Recycling Cotton - is this the stepping stone?

Recycling Cotton - is this the stepping stone?

This new cotton recycling process allows garments made of 100% recycled cotton to be produced. An inexpensive process developing it as a solution for the industry! The material the recycling process produces is not cotton fibres, but lyocell. 
Industrial production is expected by late 2015 or early 2016, while future developments will broaden the variety of raw material that can be accepted, therefore increasing the amount of garments that can be recycled.

The Process

Re:newcell's recycling process:
1. Textiles are sorted and ripped into fragments.
2. Fragments are treated in a chemical stage where it is dissolved into a liquid extracting fibres other than cotton and viscose.
3. The liquid is then treated and then dried, resulting in a pulp.


Benefits

Being able to recycle cotton which can be remade into garments without having to blend it with virgin fibres is a considerable benefit, and the process offers fully recycled material to work with.
The material also has a potential to be used over and over again (Norlin says this is possible in theory but has yet to be tested), which would further reduce the need for new fibres. While it is cotton being recycled, it is not cotton being produced and so it can’t satisfy those looking for cotton garments, although it doesn’t mean it won't have an effect on the market.
“As the general demand for textiles is growing I don't think we will be reducing the amount of cotton very much, but we will reduce the increase in cotton production,” Norlin said. “I think that recycled fibres will be used to cover the increased demand and thereby decrease cotton's relative market size.”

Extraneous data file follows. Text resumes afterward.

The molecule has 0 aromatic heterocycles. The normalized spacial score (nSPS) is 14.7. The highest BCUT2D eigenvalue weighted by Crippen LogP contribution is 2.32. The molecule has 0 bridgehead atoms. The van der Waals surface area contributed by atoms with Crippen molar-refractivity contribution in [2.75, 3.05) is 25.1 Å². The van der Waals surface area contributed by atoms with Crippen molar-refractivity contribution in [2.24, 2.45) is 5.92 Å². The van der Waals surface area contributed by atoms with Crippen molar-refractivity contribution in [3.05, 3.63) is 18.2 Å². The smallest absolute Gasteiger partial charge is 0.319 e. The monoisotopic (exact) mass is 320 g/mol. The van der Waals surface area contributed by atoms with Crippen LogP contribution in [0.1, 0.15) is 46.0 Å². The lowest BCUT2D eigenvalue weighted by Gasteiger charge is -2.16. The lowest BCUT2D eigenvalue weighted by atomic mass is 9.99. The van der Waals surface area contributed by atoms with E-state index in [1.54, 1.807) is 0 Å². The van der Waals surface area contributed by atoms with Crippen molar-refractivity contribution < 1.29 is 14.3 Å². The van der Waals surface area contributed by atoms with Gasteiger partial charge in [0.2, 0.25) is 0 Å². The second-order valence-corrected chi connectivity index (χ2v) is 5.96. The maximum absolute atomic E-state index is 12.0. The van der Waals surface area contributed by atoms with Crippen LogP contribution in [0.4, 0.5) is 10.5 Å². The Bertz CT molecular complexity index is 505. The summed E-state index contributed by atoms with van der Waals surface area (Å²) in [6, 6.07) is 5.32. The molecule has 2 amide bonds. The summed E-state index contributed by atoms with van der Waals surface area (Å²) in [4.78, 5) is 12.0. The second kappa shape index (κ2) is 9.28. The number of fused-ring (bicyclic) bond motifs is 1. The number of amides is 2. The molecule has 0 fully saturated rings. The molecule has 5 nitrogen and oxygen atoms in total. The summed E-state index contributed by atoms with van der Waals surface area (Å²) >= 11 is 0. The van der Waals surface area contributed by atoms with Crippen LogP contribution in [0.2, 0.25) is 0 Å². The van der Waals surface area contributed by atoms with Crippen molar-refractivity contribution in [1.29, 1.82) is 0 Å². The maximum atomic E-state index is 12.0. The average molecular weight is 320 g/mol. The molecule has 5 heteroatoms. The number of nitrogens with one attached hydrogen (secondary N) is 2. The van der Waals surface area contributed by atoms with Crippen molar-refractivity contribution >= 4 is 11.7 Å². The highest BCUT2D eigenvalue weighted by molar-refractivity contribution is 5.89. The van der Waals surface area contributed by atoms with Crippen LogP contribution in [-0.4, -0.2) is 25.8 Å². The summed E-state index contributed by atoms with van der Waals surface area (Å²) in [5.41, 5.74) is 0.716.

What's next?

Re:newcell is searching for a partner to help take the process to a commercial scale, driving the demand throughout the production chain and lending it credibly throughout the industry.
They aim to make a final decision by the end of the year resulting in several possibilities, including producing and selling the recycled material itself or licensing the technology to brands and retailers to use in their own programmes, but Norlin said that no decisions have yet been taken and it will ultimately depend on the partner they select. 
Technologically there is more development work to be done.

“We want to be able to accept a greater variety of raw material, with a lower percentage of cellulosic material,” Norlin said. “There’s plenty of material available for us to use now, but I think that’s the big part we need to develop.”

In the future, Norlin envisages a time when recycling clothing is a common occurrence that, like paper, the materials resulting from it are often used in products without even highlighting they are recycled.

“But we have to be patient,” he said. “With paper, we’re only collecting about 65% of it and that’s after 50 years of industrial recycling. But in time I think we will see a lot of things coming together, and we may see a closed-loop for this type of textile.”

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